Saturday, September 26, 2009

Rachel Cook Explains "Now that I'm by Myself," she says, "I'n not by myself, which is good."

Artist, curator and writer Rachel Cook returns to her old stomping ground at DiverseWorks with her first show in the main gallery, quite cryptically titled "Now that I'm by myself,” she says, “I'm not by myself, which is good, which features video, photography, sculptural cutouts and drawings in works by Brian Bress, Wynne Greenwood, Laurel Nakadate and Yuki Okumura. Cook reveals a bit about the title and more below.

29-95: How did the show come together?

Rachel Cook: It started with the work I was making myself. I have been using video and self portraiture in my work for quite some time, and all of these artists use themselves in their work. So this show is more personal and closer to home artistically.

29-95: What does the title, Now that I'm by myself,” she says, “I'm not by myself, which is good,” mean?

RC: I had the title before I knew who was going to be in the show. It's a long winded story. It's a quote from a musician in an interview talking about going out on your own. When you do go out on your own you find other people. So you are alone and not alone. I have always been in that space working with people and working alone, a lot of artists deal with that situation of being isolated in their studios.

29-95: You have a long history with DiverseWorks, right?

RC: I used to work there, and I curated two other projects for the smaller gallery which doesn't exist any more, and one 12 minutes Max.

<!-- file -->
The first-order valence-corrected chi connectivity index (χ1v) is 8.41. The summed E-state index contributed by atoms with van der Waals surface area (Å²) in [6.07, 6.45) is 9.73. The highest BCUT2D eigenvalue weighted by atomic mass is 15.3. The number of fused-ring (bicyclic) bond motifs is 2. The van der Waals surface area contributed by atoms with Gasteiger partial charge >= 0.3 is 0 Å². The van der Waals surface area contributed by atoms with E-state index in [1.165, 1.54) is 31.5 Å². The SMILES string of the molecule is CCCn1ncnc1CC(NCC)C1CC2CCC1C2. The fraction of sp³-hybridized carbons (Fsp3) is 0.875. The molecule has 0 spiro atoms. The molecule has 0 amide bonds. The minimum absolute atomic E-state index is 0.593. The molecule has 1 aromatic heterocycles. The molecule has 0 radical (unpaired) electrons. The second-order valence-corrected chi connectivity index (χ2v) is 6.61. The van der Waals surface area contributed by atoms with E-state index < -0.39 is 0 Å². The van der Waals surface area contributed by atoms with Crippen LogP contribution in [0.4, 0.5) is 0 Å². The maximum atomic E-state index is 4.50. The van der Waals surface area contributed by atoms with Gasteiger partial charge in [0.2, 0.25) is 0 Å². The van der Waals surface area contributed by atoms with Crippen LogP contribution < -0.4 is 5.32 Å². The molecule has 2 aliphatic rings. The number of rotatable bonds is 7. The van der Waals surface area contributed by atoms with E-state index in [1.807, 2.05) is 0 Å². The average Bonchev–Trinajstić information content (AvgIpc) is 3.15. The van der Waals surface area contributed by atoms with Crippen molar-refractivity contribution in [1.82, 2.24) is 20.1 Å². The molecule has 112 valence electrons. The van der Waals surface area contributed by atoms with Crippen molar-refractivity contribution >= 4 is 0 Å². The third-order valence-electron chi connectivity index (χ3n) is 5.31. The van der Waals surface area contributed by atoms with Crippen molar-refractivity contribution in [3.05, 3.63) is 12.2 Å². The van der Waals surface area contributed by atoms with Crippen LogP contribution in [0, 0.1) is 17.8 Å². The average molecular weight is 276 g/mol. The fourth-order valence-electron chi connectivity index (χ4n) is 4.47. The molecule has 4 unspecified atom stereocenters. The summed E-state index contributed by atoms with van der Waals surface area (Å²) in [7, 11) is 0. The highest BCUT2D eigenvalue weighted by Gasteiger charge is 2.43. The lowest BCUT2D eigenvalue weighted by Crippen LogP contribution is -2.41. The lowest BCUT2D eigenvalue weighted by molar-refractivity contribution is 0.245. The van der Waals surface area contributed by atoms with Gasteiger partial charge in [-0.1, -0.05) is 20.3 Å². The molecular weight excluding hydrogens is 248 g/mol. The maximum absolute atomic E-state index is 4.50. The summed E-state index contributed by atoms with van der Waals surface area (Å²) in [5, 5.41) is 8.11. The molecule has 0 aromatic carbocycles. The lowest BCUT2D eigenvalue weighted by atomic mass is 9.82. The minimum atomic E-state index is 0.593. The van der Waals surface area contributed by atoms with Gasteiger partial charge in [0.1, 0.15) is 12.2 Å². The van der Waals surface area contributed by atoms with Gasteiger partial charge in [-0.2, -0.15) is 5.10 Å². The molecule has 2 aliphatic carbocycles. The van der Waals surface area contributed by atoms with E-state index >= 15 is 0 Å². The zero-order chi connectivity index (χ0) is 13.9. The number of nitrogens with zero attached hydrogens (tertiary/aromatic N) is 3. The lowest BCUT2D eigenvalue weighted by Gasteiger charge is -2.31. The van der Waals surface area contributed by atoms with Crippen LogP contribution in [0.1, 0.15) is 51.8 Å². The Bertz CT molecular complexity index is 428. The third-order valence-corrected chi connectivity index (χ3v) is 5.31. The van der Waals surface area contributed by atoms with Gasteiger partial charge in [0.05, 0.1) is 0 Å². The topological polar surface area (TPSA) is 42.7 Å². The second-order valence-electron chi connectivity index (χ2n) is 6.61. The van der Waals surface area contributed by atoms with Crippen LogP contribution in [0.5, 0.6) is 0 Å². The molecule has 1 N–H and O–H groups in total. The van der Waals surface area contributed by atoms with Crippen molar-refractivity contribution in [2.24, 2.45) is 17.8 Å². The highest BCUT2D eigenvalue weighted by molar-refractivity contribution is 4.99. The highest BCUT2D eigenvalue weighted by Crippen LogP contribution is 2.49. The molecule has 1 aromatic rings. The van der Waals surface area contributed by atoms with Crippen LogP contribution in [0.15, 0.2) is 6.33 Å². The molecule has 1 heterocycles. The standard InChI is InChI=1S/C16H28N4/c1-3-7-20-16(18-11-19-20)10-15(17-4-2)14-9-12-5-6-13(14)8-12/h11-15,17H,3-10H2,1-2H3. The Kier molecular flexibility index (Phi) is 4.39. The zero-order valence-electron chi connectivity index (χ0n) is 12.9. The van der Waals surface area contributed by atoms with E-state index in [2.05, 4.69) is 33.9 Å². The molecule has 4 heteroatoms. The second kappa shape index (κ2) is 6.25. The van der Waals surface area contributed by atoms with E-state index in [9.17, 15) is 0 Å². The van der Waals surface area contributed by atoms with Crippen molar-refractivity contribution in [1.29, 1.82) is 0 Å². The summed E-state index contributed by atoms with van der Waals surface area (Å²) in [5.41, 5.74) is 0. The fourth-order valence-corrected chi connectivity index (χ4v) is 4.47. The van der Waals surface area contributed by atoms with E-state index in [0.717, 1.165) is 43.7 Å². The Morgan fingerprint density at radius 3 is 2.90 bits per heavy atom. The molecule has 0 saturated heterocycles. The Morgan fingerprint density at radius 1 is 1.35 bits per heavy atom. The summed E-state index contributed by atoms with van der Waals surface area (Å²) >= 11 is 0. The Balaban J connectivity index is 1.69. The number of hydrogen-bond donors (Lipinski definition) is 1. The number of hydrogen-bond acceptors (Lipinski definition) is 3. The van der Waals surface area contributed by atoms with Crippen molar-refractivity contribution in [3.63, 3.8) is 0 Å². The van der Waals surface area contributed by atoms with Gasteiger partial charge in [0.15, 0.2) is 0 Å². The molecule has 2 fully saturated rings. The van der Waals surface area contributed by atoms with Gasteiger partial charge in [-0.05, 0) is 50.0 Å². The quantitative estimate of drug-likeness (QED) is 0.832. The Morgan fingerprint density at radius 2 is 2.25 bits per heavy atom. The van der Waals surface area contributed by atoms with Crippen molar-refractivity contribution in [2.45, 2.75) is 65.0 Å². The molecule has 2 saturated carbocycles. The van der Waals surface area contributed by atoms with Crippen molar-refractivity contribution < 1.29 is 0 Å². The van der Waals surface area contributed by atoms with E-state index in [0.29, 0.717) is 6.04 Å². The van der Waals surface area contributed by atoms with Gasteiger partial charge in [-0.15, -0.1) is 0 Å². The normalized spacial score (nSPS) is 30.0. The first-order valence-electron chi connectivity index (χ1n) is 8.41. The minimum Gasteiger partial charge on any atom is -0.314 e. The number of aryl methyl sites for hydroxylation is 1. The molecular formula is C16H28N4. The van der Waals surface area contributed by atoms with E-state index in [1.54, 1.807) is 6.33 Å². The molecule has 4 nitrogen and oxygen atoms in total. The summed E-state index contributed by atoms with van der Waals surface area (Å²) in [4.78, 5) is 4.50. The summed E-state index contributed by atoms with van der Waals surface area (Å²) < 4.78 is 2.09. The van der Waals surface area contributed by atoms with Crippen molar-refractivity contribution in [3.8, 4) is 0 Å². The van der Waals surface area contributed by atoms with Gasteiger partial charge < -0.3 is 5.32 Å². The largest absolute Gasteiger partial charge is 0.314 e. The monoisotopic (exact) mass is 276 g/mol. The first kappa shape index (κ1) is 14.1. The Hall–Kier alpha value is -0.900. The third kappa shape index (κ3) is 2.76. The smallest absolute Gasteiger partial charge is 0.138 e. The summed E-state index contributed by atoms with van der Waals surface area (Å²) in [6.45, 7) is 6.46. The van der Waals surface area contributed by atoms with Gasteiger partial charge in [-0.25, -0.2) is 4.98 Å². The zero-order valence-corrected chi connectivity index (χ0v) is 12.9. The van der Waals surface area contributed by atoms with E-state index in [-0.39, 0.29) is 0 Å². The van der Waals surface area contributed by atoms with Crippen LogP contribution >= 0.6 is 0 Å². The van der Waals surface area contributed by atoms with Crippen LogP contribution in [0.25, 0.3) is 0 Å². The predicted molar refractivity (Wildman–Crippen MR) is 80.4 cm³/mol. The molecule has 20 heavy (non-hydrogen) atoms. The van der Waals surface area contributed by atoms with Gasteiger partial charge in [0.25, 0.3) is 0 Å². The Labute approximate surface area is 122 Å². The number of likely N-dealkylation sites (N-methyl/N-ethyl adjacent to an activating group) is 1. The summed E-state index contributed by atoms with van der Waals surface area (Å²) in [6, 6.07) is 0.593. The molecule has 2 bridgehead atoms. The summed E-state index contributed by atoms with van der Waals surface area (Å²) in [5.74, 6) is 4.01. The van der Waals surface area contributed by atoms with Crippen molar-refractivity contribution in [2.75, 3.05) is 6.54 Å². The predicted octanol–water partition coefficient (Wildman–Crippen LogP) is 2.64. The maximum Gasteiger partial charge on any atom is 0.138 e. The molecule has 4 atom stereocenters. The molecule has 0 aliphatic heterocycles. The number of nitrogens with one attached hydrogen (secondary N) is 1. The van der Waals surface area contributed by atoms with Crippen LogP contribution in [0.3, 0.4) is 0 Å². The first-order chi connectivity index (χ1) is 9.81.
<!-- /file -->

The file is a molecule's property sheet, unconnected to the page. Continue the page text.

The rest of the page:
29-95: Is this the largest scale show you have curated?

RC: No, but its my first in the main gallery, and the first with two site-specific commissions. I wanted to be able to have first-hand contact with the artists. It's like making a dinner party.

29-95: Lets talk about Wynne Greenwood's work since its right in front of us. What are we looking at?

RC: It's a single projection on a monitor and a sculptural cardboard cutout. Even though she is not performing in this particular show, there is a performative quality in her installation. For years she dealt with a pain in her lower back, so she is speaking to that pain and thinking about what's underneath that anxious gut. We also commissioned a new piece for the show called Warfare Over Forever.

29-95: What drew you to her work?

RC: There's this innocence, but at the same time, a really straightforward quality. She really started out as a musician and just fell into making work. I like that she is aware and unaware at the same. She doesn't get super bogged down in making work.

29-95: How did Brian Bress come on your radar?

RC: He has a youtube channel so his work was circulating for quite a while. He grew up working at his family's thrift store surrounded by all these props. His work collapses painting, sculpture and video in that he has made everything you see in his videos. So his work can exist as sculptures and backdrops of his videos.

29-95: Yuki Okumura is the one international artist in the show. How does he fit in?

RC: He has a sense of humor with his body and the way in which he references pop culture. He will be making a site specific video in the gallery, which is very exciting.

29-95: Laurel Nakadate, the only Texas native in the flock, is most known for her films where she asks lonely older men to come home with her and then films them. Sounds confrontive.

RC: Yes, definitely. But her subjects are not forced into the experience, but invited into it. She is totally interested in the border between discomfort and awkwardness. There's something in those moments that we love and make us cringe at the same time.

29-95: Is there something about that feeling in each of these artist's work?

RC: Yes, but they all do it differently.

DiverseWorks presents “Now that I'm by myself,” she says,“I'm not by myself, which is good,” curated by Rachel Cook. It runs through October 24.

Reprinted from 29-95.c0m.